The Stormers salvaged some pride with a convincing 28-3 win over the off-colour Cheetahs at Newlands on Saturday, reports JON CARDINELLI.
The Cape side may no longer be in the running to qualify for the Super Rugby play-offs, but they managed to rattle a team destined for the knockouts.
The Stormers were the more physical and accurate of the two teams and owe this victory to their forwards.
There were individuals who stood out; the captain, Deon Fourie, being one of them. Apart from his contributions at the breakdown, Fourie made the call to kick a penalty to touch just before half-time. The Stormers mauled successfully from the lineout, and fittingly, it was Fourie who touched down.
Siya Kolisi was another who carried the ball strongly and got through a lot of work at the breakdown. Locks Eben Etzebeth and De Kock Steenkamp were excellent in securing the hosts' lineout ball and in disrupting the Cheetahs' feed to this set piece.
The visitors got their approach to this fixture completely wrong. They came into the game with a premeditated plan to play 'finals rugby' and to limit their attacking play to the opposition's 22.
While they enjoyed some success initially with the high-ball tactics, they simply weren't clinical enough in translating turnovers into points.
Poor option-taking and mistakes at crucial stages culled many promising movements and the Cheetahs failed to garner more than three points despite the wealth of territory during the first half.
The kicking ploy was overplayed and after a while it became predictable, and thus easy for a well-organised Stormers side to manage.
Stormers goal-kicker Joe Pietersen continue to pile on the points after half-time, ensuring the Stormers obtained some reward for their surges into Cheetahs' territory.
It was when Pietersen kicked his third penalty to take the scoreline to 16-3 that the Stormers really started to take control.
Kolisi scored after a good build-up by the Stormers forwards and red-hot Springbok winger Bryan Habana collected another five-pointer in the dying stages.
The Cape side did not produce the perfect performance, but they were easily the better of the two teams and more deserving of victory.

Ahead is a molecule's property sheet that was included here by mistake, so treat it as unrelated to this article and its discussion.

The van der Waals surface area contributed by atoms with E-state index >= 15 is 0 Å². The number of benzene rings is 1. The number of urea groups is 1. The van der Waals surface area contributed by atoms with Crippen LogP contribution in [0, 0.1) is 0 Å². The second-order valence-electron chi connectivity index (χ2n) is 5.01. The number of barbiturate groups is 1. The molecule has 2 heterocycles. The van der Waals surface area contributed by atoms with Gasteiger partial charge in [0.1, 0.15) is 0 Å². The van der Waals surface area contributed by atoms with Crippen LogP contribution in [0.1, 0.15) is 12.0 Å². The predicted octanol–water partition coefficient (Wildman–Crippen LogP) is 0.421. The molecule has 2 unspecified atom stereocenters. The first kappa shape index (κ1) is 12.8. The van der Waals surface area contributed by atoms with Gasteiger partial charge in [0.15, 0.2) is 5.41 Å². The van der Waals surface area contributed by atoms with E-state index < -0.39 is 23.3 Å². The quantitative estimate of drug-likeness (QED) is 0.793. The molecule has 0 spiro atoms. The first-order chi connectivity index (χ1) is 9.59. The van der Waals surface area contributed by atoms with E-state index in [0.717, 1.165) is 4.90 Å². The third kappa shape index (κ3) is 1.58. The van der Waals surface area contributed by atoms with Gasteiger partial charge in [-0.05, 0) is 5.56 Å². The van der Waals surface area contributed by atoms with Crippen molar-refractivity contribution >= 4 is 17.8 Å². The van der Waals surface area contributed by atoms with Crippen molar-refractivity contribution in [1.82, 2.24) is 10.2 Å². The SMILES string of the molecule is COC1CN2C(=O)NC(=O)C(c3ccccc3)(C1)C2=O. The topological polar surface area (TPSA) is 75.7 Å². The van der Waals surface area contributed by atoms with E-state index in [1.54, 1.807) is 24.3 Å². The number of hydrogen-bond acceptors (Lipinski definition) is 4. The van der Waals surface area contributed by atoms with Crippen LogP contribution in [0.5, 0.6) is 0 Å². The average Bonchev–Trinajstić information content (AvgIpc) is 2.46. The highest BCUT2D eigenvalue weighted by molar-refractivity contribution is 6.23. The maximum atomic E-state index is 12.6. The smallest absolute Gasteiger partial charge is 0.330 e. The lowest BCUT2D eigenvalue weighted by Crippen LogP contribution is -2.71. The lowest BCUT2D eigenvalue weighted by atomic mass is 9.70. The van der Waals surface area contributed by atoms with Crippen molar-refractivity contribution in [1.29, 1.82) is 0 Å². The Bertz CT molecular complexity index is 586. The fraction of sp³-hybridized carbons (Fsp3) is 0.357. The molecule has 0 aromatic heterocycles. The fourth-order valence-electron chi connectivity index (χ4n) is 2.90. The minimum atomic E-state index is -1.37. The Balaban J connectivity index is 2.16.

The Cheetahs have only one league fixture remaining (against the Blues next week in Bloemfontein) before a bye in the final round. The defeat by the Stormers has not deprived them a place in the top six, and their play-off dreams are not over yet.
What the loss in Cape Town has cost them is momentum and they will be under pressure to beat the Blues next week to make certain of their spot in the knockouts.
Stormers – Tries: Deon Fourie, Siya Kolisi, Bryan Habana. Conversions: Joe Pietersen (2). Penalties: Pietersen (3).
Cheetahs – Penalty: Riaan Smit.
Stormers – 15 Joe Pietersen, 14 Gio Aplon, 13 Juan de Jongh, 12 Damian de Allende, 11 Bryan Habana, 10 Elton Jantjies, 9 Louis Schreuder, 8 Nizaam Carr, 7 Deon Fourie (c), 6 Siya Kolisi, 5 De Kock Steenkamp, 4 Eben Etzebeth, 3 Brok Harris, 2 Scarra Ntubeni, 1 Steven Kitshoff.
Subs: 16 Martin Bezuidenhout, 17 Ross Geldenhuys, 18 Gerbrandt Grobler, 19 Don Armand, 20 Dewaldt Duvenage, 21 Gary van Aswegen, 22 Gerhard van den Heever.
Cheetahs – 15 Willie le Roux, 14 Sarel Pretorius, 13 Johann Sadie, 12 Robert Ebersohn, 11 Raymond Rhule, 10 Riaan Smit, 9 Piet van Zyl, 8 Philip van der Walt, 7 Lappies Labuschagne, 6 Heinrich Brüssow, 5 Ligtoring Landman, 4 Lodewyk de Jager, 3 Lourens Adriaanse, 2 Adriaan Strauss (c), 1 Coenie Oosthuizen.
Subs: 16 Ryno Barnes, 17 Trevor Nyakane, 18 Waltie Vermeulen, 19 Boom Prinsloo, 20 Tewis de Bruyn, 21 Elgar Watts, 22 Howard Mnisi.
Photo: Carl Fourie/Gallo Images
‘Carr, Le Roux made the difference’
What former Springbok coach NICK MALLETT had to say on SuperSport about the Springboks' victory over Italy in Padova.
Lambie gives Boks options in wet
Pat Lambie has shown Heyneke Meyer why he should be the Springboks' first-choice No 10 at the 2015 World Cup in England, writes JON CARDINELLI in Cardiff.
Carr showed class in Bok cameo
Heyneke Meyer told the fringe Springboks to stand tall against Italy. Nizaam Carr, however, stood the tallest, writes MARK KEOHANE.